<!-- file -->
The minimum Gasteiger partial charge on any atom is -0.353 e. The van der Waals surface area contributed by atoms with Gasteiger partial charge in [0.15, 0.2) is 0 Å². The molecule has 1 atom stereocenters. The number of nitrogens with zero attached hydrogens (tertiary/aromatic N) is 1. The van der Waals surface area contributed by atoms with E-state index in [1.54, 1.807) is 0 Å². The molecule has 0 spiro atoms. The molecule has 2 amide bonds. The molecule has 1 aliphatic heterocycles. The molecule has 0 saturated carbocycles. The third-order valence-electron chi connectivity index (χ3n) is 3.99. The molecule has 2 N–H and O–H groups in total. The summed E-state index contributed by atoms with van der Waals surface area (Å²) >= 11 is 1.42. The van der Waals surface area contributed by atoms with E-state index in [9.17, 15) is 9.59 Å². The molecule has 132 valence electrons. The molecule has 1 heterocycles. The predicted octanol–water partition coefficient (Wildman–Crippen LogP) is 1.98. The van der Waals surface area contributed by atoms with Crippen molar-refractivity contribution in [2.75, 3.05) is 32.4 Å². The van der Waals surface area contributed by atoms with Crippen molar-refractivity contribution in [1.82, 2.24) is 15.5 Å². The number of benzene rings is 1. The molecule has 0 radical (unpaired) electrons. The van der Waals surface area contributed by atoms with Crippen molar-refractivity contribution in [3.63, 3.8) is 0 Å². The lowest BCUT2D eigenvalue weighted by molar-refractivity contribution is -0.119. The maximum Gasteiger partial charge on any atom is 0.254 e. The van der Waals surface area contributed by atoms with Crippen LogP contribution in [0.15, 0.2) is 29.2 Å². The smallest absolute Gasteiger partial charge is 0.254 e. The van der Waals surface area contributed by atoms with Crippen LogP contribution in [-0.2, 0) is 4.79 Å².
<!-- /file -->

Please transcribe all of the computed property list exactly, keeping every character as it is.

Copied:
The minimum Gasteiger partial charge on any atom is -0.353 e. The van der Waals surface area contributed by atoms with Gasteiger partial charge in [0.15, 0.2) is 0 Å². The molecule has 1 atom stereocenters. The number of nitrogens with zero attached hydrogens (tertiary/aromatic N) is 1. The van der Waals surface area contributed by atoms with E-state index in [1.54, 1.807) is 0 Å². The molecule has 0 spiro atoms. The molecule has 2 amide bonds. The molecule has 1 aliphatic heterocycles. The molecule has 0 saturated carbocycles. The third-order valence-electron chi connectivity index (χ3n) is 3.99. The molecule has 2 N–H and O–H groups in total. The summed E-state index contributed by atoms with van der Waals surface area (Å²) >= 11 is 1.42. The van der Waals surface area contributed by atoms with E-state index in [9.17, 15) is 9.59 Å². The molecule has 132 valence electrons. The molecule has 1 heterocycles. The predicted octanol–water partition coefficient (Wildman–Crippen LogP) is 1.98. The van der Waals surface area contributed by atoms with Crippen molar-refractivity contribution in [2.75, 3.05) is 32.4 Å². The van der Waals surface area contributed by atoms with Crippen molar-refractivity contribution in [1.82, 2.24) is 15.5 Å². The number of benzene rings is 1. The molecule has 0 radical (unpaired) electrons. The van der Waals surface area contributed by atoms with Crippen molar-refractivity contribution in [3.63, 3.8) is 0 Å². The lowest BCUT2D eigenvalue weighted by molar-refractivity contribution is -0.119. The maximum Gasteiger partial charge on any atom is 0.254 e. The van der Waals surface area contributed by atoms with Crippen LogP contribution in [0.15, 0.2) is 29.2 Å². The smallest absolute Gasteiger partial charge is 0.254 e. The van der Waals surface area contributed by atoms with Crippen LogP contribution in [-0.2, 0) is 4.79 Å².